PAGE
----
Friday, June 29, 2012

How to use your LinkedIn profile for career advancement



Is LinkedIn a joke? Wondering why your LinkedIn profile is not helping you find jobs, friends and fun? Upset that the site might be just a waste of time?

Don't go there. LinkedIn is one of the most powerful ways to find a job today, but if you're not playing the game a certain way you're not going to win. 

Using LinkedIn, I've been fortunate in that I've been approached by several recruiters for job opportunities, propositioned by entrepreneurs for social media advice, and generally had a great time meeting people around the world. My blog traffic has also gone through the roof. 

None of this would have been possible without optimizing my LinkedIn presence.

Most questions I get about LinkedIn are how to use profile pages, so today I'm going to give some tips to help your pages start making some serious noise. Buckle up!

1. Optimize your profile caption

You will notice that throughout the site, there is a caption about what you do next to your name. This caption is extremely important, as it's one of the most important ways recruiters find potential employees. Lets help them find you!

What I want you to do is go to the "More" tab at the top of the LinkedIn home page and click on "Skills & Expertise". You will see a screen where you can enter skills. Put in the kind of skills that you have, and also try entering skills for the kind of job you are looking for. You will get a description. Use parts of the description in your profile caption, as well as in your summary. Think of it almost like an objective statement:














You should see an increase in people who view your profile if you have optimized your caption properly.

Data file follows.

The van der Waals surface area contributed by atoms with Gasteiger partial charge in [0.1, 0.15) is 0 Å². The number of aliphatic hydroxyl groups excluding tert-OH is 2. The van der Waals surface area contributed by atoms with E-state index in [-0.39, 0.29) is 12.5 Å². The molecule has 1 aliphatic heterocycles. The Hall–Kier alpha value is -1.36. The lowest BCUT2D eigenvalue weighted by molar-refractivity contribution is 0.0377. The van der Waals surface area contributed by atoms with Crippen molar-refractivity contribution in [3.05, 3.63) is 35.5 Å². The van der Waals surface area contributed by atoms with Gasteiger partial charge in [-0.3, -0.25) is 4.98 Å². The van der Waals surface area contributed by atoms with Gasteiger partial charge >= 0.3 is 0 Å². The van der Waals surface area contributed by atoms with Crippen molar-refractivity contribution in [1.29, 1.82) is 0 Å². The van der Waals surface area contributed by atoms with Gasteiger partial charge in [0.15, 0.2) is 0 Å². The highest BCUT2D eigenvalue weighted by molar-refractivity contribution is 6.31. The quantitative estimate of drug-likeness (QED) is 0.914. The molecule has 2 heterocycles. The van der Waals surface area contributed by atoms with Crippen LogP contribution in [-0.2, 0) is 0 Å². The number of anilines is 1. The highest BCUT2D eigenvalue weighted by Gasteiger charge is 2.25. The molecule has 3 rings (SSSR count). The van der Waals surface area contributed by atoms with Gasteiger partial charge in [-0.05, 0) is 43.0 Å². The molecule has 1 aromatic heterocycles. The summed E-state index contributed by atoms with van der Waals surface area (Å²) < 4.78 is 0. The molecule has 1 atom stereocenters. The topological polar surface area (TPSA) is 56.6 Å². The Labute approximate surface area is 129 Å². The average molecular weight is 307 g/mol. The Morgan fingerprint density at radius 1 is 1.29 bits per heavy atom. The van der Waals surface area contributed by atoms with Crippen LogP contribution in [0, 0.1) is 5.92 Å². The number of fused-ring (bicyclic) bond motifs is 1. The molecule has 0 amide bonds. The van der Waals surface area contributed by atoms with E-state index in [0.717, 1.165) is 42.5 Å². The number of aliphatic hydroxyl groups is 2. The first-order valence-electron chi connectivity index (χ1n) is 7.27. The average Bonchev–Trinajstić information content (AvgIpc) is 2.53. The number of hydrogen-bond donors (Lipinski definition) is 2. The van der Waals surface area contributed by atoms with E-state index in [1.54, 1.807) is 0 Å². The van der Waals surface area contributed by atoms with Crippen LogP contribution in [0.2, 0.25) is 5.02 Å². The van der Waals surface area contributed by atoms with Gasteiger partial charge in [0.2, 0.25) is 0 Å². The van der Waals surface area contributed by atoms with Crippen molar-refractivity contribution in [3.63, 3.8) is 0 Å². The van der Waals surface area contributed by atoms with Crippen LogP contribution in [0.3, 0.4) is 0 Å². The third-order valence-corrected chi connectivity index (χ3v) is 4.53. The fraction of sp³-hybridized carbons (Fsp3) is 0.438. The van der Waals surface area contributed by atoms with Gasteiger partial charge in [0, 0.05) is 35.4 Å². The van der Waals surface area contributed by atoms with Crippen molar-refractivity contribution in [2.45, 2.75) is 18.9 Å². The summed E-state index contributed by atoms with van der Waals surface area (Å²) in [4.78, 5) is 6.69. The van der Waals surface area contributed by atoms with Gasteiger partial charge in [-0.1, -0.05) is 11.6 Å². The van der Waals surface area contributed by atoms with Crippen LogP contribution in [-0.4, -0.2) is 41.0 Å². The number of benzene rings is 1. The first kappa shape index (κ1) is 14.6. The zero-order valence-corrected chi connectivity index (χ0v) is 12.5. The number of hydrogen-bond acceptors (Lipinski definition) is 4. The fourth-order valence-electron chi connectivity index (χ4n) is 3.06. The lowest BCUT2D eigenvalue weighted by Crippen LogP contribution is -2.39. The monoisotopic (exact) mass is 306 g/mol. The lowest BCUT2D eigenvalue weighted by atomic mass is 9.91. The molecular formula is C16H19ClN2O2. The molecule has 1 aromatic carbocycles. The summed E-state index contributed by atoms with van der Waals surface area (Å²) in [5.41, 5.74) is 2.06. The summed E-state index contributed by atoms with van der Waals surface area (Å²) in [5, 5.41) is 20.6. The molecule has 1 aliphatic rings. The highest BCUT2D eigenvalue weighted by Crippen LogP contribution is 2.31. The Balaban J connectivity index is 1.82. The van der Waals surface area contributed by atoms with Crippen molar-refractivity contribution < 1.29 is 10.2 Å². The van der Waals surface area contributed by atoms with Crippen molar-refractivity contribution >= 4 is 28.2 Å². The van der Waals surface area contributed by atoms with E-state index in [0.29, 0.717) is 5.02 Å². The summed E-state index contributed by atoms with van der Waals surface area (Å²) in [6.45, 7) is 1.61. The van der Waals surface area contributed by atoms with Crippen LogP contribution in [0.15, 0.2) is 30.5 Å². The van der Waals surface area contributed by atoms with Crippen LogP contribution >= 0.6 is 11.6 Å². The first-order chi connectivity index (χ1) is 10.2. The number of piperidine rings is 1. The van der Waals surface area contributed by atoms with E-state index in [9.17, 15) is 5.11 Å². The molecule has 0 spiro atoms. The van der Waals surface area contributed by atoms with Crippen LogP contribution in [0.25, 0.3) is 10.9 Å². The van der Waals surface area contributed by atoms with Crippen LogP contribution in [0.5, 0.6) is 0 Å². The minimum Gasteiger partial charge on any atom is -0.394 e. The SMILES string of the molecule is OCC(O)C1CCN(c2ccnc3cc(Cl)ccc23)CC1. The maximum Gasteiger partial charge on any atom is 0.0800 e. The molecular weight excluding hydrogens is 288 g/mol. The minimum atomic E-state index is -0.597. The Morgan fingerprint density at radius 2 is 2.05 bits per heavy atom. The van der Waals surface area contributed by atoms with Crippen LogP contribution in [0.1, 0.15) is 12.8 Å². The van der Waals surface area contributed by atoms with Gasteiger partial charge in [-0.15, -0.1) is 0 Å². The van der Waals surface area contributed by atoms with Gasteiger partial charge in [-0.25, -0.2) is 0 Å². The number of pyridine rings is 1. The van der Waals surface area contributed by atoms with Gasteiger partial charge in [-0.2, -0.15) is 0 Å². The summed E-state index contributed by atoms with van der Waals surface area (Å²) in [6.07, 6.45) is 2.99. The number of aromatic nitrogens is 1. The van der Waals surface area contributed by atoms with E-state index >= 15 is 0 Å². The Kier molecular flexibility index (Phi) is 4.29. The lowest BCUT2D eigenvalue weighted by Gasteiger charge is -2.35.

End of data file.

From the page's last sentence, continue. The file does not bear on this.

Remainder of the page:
Under the summary section of your profile there is a section called “Specialties”. Fill it with skills that you found in the "Skills & Expertise" section mentioned above. Of course you should only mention skills that you actually have. This will help you be found by the LinkedIn search engine.










You also have a "Skills & Expertise" section on your profile. You should try to populate it with as many skills you have as possible. This also will help you be found by the search engine.











2. Make your profile more about your career arc and less about your employers

What we want to do is market you and your skills, not your company. In your LinkedIn profile, keep company descriptions but explain how you fit in and made the company a better place. What are your accomplishments, what are you proud of? For example, if you came in as an intern and were hired, that is a big deal!

3. Use numbers to highlight your career 

If you can say you managed X number of people or generated X revenue for your company, I would move this kind of quantifiable info to the top of all job descriptions. Numbers help give recruiters and HR people a better sense of your career arc.

Pick no more than five and no less than three bullets to describe each of the jobs you've had. It's ok to not list everything, that's what the interviews are for. Of course, if you have amazing experience, feel free to use more bullets, but be careful to not go overboard!















5. Go back to school 

Go find the summaries of the different programs you've studied at. Insert them on your profile page. You might think that everyone knows what you studied, but the fact is that they don’t. Schools and universities are different; they do not all have the same focus.













As always, if you can use keywords from the "Skills & Expertise" section, do so.

6. Get as many recommendations on your LinkedIn page as possible 

Recommendations really help open doors, and there is no such thing as too many. If you feel shy about this (I've heard this from many people!), tell trusted classmates you've studied with that you need the recommendations for professional purposes and that you'd be honored if they would write something. You just make clear that in exchange you would do the same for them in turn. If they accept, great. If they say it’s ok, do it anyway. Recommendations are very valuable.